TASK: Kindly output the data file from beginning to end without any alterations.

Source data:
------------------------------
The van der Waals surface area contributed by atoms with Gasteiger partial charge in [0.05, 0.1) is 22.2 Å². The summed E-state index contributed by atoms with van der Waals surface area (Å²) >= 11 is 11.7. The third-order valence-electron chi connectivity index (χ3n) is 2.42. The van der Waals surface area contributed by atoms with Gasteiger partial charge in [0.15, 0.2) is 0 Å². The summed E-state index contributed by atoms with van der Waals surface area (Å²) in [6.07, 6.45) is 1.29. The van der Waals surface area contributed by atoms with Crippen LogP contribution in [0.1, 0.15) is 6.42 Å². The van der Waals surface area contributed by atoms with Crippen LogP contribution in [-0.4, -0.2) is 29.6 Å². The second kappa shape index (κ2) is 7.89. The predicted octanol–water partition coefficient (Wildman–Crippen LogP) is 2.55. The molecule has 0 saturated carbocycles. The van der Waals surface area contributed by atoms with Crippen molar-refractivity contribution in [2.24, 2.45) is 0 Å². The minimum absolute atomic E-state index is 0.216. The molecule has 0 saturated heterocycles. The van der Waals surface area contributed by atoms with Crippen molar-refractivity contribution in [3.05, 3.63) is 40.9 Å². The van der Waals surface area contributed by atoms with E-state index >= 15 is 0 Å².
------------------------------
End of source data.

The van der Waals surface area contributed by atoms with Gasteiger partial charge in [0.05, 0.1) is 22.2 Å². The summed E-state index contributed by atoms with van der Waals surface area (Å²) >= 11 is 11.7. The third-order valence-electron chi connectivity index (χ3n) is 2.42. The van der Waals surface area contributed by atoms with Gasteiger partial charge in [0.15, 0.2) is 0 Å². The summed E-state index contributed by atoms with van der Waals surface area (Å²) in [6.07, 6.45) is 1.29. The van der Waals surface area contributed by atoms with Crippen LogP contribution in [0.1, 0.15) is 6.42 Å². The van der Waals surface area contributed by atoms with Crippen LogP contribution in [-0.4, -0.2) is 29.6 Å². The second kappa shape index (κ2) is 7.89. The predicted octanol–water partition coefficient (Wildman–Crippen LogP) is 2.55. The molecule has 0 saturated carbocycles. The van der Waals surface area contributed by atoms with Crippen molar-refractivity contribution in [2.24, 2.45) is 0 Å². The minimum absolute atomic E-state index is 0.216. The molecule has 0 saturated heterocycles. The van der Waals surface area contributed by atoms with Crippen molar-refractivity contribution in [3.05, 3.63) is 40.9 Å². The van der Waals surface area contributed by atoms with E-state index >= 15 is 0 Å².